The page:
tabletThe latest projections from the Gartner Group predict computer and mobile device sales to slow even further in 2016. But what does this mean for e-books and e-readers?

End-user sales are expected to rise just 1.9% over 2015, while the actual amount of money spent on devices is expected to decline for the first time since Gartner began tracking device sales in 2010. Gartner projects the total value of the gadget market at $667 billion, down half a percent from 2015.

The statistics show the market for expensive “ultramobile” PC products more than doubling from 2015 to 2018, while mobile phones see slow but steady growth, basic tablets hold more or less steady, and traditional desktop and notebook PC sales decline considerably. The decline in value while sales rise slightly is attributed to the rise of the sub-$50 tablet market, such as Amazon’s 7” Fire. Smartphone sales are moving away from premium devices and toward more basic handsets, due at least in part to emerging markets such as China.

The projection doesn’t say anything about e-books directly, but we can infer. As nearly as I can tell, e-ink readers aren’t even tracked on this particular study, though stats-aggregator Statista projects them falling from 7.8 million units to 7.1 in 2016. Their sales peaked in 2011 at 23.2 million units and has been declining ever since. Those numbers aren’t very impressive alongside the device figures projected in the Gartner report. Mobile phones are expected to sell 1,959 million units in 2016, and basic tablets 195 million. There are a lot more potential e-reading devices right there.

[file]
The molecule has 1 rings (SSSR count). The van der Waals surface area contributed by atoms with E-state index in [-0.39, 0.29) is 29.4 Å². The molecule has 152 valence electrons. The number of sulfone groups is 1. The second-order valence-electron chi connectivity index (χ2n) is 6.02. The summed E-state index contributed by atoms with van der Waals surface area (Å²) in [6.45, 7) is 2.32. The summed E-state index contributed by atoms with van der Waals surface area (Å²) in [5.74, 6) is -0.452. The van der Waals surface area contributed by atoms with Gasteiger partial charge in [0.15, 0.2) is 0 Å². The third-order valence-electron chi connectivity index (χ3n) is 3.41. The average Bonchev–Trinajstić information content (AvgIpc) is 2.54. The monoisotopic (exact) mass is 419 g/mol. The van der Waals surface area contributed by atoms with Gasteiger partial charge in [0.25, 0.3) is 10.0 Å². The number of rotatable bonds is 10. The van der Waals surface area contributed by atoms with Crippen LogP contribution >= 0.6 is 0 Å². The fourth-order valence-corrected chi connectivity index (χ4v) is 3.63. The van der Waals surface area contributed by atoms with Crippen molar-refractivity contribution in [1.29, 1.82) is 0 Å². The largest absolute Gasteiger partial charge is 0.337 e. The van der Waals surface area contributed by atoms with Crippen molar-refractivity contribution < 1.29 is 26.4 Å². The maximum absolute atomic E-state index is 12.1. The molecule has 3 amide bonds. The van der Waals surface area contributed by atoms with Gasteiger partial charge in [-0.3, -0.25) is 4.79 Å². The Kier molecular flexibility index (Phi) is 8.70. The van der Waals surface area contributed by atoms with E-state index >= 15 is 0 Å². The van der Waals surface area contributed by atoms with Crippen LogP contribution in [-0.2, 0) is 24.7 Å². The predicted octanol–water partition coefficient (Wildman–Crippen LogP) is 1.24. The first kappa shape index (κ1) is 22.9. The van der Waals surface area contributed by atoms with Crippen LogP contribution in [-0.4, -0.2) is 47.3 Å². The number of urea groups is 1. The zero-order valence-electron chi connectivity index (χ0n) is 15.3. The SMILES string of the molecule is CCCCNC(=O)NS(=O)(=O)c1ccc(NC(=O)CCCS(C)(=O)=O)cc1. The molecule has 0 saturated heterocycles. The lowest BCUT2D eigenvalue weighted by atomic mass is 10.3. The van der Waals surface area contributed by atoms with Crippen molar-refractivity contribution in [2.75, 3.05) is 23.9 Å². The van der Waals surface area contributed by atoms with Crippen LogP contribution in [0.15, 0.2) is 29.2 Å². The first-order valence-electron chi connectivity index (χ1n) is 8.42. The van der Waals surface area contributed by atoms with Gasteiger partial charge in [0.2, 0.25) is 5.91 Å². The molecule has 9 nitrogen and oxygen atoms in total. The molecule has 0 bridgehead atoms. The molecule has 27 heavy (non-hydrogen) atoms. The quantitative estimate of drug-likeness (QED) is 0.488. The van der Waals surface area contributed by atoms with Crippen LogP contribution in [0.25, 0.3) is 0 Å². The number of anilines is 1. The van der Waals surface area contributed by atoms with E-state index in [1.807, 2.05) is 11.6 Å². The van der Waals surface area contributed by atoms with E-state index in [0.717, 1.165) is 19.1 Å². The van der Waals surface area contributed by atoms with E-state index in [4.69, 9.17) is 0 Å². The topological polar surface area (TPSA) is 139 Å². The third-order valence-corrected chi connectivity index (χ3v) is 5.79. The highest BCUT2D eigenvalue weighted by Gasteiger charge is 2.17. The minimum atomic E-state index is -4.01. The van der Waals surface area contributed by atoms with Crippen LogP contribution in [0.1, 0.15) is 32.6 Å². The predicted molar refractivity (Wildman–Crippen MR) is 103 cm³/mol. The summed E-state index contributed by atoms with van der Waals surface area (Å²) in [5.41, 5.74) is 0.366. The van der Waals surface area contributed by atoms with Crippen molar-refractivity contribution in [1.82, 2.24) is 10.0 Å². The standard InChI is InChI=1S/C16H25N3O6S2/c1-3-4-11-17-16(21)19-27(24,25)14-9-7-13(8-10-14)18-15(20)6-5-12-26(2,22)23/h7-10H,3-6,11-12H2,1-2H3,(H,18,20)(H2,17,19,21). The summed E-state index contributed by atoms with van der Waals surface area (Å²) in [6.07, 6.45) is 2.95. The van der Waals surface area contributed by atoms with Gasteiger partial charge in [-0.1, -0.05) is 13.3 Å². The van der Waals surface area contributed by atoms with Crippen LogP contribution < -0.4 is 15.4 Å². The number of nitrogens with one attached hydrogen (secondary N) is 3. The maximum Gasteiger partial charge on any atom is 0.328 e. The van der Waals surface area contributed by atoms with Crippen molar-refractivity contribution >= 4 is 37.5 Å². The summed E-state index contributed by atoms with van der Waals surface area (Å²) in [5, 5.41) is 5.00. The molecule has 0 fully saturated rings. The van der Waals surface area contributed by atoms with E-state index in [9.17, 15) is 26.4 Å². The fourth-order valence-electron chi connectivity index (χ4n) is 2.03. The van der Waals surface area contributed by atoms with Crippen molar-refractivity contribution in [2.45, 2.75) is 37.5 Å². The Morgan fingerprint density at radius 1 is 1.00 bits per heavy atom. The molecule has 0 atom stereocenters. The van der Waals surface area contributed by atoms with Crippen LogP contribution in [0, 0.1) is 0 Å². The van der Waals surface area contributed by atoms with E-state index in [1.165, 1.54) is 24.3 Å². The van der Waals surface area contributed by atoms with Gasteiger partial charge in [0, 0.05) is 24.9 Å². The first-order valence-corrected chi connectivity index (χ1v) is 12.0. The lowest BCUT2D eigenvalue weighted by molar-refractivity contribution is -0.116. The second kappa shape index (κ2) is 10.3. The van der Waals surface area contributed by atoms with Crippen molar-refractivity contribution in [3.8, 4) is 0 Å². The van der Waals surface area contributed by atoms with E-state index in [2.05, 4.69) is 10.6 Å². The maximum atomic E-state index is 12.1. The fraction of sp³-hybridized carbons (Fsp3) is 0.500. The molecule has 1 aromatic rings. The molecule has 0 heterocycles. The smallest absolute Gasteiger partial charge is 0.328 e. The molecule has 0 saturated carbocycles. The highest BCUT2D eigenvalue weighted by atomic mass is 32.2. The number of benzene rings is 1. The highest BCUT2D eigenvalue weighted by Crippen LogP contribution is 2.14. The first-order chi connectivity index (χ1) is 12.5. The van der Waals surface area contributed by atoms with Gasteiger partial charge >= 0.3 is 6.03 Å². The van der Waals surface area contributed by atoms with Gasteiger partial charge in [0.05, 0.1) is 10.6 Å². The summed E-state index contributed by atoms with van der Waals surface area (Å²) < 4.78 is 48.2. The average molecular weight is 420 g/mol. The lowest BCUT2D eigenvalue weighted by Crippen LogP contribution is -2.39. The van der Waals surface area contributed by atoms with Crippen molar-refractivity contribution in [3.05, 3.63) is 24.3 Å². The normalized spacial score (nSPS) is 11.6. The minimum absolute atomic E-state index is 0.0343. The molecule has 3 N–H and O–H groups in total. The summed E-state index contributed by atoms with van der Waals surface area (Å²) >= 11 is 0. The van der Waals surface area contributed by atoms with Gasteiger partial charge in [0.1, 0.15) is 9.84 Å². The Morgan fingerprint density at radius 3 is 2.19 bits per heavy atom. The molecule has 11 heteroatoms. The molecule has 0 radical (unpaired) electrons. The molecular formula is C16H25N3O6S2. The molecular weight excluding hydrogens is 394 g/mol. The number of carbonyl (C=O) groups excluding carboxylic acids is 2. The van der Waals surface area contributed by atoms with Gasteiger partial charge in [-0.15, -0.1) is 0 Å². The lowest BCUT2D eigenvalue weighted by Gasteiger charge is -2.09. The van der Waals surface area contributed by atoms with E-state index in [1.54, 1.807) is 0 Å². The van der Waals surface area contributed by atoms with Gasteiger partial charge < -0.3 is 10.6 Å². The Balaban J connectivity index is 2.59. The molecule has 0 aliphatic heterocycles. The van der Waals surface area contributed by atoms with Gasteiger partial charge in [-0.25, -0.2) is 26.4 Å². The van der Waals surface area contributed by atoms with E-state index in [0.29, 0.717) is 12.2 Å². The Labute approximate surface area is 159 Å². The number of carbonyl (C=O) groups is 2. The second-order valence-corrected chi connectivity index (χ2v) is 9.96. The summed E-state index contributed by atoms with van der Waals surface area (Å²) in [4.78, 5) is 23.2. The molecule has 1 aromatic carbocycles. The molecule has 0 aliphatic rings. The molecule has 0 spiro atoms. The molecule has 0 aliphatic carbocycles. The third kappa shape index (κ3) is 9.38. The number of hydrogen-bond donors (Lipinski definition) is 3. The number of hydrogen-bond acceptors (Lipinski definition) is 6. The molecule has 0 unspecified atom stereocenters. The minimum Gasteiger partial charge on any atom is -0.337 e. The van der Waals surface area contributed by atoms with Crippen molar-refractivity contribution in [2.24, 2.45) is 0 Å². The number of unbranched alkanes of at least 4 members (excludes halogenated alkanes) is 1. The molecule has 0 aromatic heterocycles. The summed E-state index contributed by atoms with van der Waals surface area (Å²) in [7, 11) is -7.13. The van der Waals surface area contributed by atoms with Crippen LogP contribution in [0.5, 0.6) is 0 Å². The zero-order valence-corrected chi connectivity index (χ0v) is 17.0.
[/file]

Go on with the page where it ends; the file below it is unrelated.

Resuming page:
When the popular e-reading era began, in the ‘90s, it grew out of portable devices people originally bought for other uses, then found they enjoyed using for reading—the Palm PDAs and their imitators. The iPhone and iPod Touch became available right as the Palms petered out—more multi-use devices. And while the e-ink Kindles certainly drew more people into the e-reading fold, it’s unquestionable that a lot of people now read on tablets and phones more often. And more of those devices selling means more chances for people to start reading. It might also give a boost to e-reading in the emerging markets where more device sales are expected to happen, such as China, Russia, Brazil, and India.

I don’t think the slowing growth has any implications that e-book growth will also slow. Quite the opposite. It seems to me the biggest thing the figures show is that outside those emerging markets, the gadget market is effectively mature. By now, tablets and smartphones have gotten cheap enough that just about anybody who wants one has got one. I think the most interesting thing about that is not implications for the future, but implications for right now: we’ve become a mobile-device-equipped culture. (As should be fairly obvious already, simply from the number of people you now see with them everywhere.)

In the more mature markets, just about anyone who would want to e-read has the means by which to do so within their power. As such, there’s not as much of a need to try to sell the devices to them—people have the devices. The important part is to figure out how to get them using them for reading, in addition to all the other stuff they do. In a way, we’ve got the best market for e-books right now we’ve ever had, because so many more people than before could read them if they wanted to. The trick is figuring out how to get them reading.


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